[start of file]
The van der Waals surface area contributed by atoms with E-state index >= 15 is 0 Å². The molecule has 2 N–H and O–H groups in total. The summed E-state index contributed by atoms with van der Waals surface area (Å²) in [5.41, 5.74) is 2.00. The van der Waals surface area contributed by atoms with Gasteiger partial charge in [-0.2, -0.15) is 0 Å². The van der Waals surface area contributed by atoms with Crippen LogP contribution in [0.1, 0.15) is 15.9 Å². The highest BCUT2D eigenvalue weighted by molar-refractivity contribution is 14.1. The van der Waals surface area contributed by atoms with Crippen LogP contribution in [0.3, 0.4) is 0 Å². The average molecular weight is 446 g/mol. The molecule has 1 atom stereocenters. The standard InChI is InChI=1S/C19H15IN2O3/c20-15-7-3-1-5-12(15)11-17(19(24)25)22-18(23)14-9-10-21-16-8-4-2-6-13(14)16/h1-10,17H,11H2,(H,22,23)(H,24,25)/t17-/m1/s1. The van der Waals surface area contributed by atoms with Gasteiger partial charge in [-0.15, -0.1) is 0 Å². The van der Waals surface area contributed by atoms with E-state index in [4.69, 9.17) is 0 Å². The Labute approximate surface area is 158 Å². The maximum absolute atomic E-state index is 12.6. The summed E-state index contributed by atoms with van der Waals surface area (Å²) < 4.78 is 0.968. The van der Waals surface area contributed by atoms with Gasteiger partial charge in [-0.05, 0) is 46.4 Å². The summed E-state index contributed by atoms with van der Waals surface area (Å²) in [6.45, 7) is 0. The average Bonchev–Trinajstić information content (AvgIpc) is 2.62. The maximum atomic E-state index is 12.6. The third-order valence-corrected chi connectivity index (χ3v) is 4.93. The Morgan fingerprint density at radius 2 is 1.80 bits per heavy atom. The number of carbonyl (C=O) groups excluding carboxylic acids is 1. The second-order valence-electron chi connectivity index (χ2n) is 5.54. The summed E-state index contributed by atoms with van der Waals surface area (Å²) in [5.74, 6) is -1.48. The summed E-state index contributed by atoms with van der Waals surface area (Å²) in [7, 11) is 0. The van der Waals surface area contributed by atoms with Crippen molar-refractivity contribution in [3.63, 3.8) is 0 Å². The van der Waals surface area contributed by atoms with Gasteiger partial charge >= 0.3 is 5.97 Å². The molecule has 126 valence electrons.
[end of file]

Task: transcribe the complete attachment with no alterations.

The van der Waals surface area contributed by atoms with E-state index >= 15 is 0 Å². The molecule has 2 N–H and O–H groups in total. The summed E-state index contributed by atoms with van der Waals surface area (Å²) in [5.41, 5.74) is 2.00. The van der Waals surface area contributed by atoms with Gasteiger partial charge in [-0.2, -0.15) is 0 Å². The van der Waals surface area contributed by atoms with Crippen LogP contribution in [0.1, 0.15) is 15.9 Å². The highest BCUT2D eigenvalue weighted by molar-refractivity contribution is 14.1. The van der Waals surface area contributed by atoms with Crippen LogP contribution in [0.3, 0.4) is 0 Å². The average molecular weight is 446 g/mol. The molecule has 1 atom stereocenters. The standard InChI is InChI=1S/C19H15IN2O3/c20-15-7-3-1-5-12(15)11-17(19(24)25)22-18(23)14-9-10-21-16-8-4-2-6-13(14)16/h1-10,17H,11H2,(H,22,23)(H,24,25)/t17-/m1/s1. The van der Waals surface area contributed by atoms with Gasteiger partial charge in [-0.15, -0.1) is 0 Å². The van der Waals surface area contributed by atoms with E-state index in [4.69, 9.17) is 0 Å². The Labute approximate surface area is 158 Å². The maximum absolute atomic E-state index is 12.6. The summed E-state index contributed by atoms with van der Waals surface area (Å²) < 4.78 is 0.968. The van der Waals surface area contributed by atoms with Gasteiger partial charge in [-0.05, 0) is 46.4 Å². The summed E-state index contributed by atoms with van der Waals surface area (Å²) in [6.45, 7) is 0. The average Bonchev–Trinajstić information content (AvgIpc) is 2.62. The maximum atomic E-state index is 12.6. The third-order valence-corrected chi connectivity index (χ3v) is 4.93. The Morgan fingerprint density at radius 2 is 1.80 bits per heavy atom. The number of carbonyl (C=O) groups excluding carboxylic acids is 1. The second-order valence-electron chi connectivity index (χ2n) is 5.54. The summed E-state index contributed by atoms with van der Waals surface area (Å²) in [5.74, 6) is -1.48. The summed E-state index contributed by atoms with van der Waals surface area (Å²) in [7, 11) is 0. The van der Waals surface area contributed by atoms with Crippen molar-refractivity contribution in [3.63, 3.8) is 0 Å². The van der Waals surface area contributed by atoms with Gasteiger partial charge >= 0.3 is 5.97 Å². The molecule has 126 valence electrons.